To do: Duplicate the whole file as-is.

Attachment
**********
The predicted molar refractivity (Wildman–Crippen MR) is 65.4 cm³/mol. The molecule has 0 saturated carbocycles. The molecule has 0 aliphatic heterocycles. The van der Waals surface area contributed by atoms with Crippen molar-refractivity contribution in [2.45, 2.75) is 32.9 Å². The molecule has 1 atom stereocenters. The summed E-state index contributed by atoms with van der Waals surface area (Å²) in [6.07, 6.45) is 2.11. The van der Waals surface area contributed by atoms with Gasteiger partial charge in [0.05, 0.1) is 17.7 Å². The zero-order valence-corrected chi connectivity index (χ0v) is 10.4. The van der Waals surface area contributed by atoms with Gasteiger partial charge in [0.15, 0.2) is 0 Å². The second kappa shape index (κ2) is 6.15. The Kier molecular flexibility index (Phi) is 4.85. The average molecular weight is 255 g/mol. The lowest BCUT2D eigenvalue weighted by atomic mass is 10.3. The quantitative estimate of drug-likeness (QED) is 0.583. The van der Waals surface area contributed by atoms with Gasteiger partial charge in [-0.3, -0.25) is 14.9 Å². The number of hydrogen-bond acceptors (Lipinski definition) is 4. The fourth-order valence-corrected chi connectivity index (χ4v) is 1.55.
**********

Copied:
The predicted molar refractivity (Wildman–Crippen MR) is 65.4 cm³/mol. The molecule has 0 saturated carbocycles. The molecule has 0 aliphatic heterocycles. The van der Waals surface area contributed by atoms with Crippen molar-refractivity contribution in [2.45, 2.75) is 32.9 Å². The molecule has 1 atom stereocenters. The summed E-state index contributed by atoms with van der Waals surface area (Å²) in [6.07, 6.45) is 2.11. The van der Waals surface area contributed by atoms with Gasteiger partial charge in [0.05, 0.1) is 17.7 Å². The zero-order valence-corrected chi connectivity index (χ0v) is 10.4. The van der Waals surface area contributed by atoms with Gasteiger partial charge in [0.15, 0.2) is 0 Å². The second kappa shape index (κ2) is 6.15. The Kier molecular flexibility index (Phi) is 4.85. The average molecular weight is 255 g/mol. The lowest BCUT2D eigenvalue weighted by atomic mass is 10.3. The quantitative estimate of drug-likeness (QED) is 0.583. The van der Waals surface area contributed by atoms with Gasteiger partial charge in [-0.3, -0.25) is 14.9 Å². The number of hydrogen-bond acceptors (Lipinski definition) is 4. The fourth-order valence-corrected chi connectivity index (χ4v) is 1.55.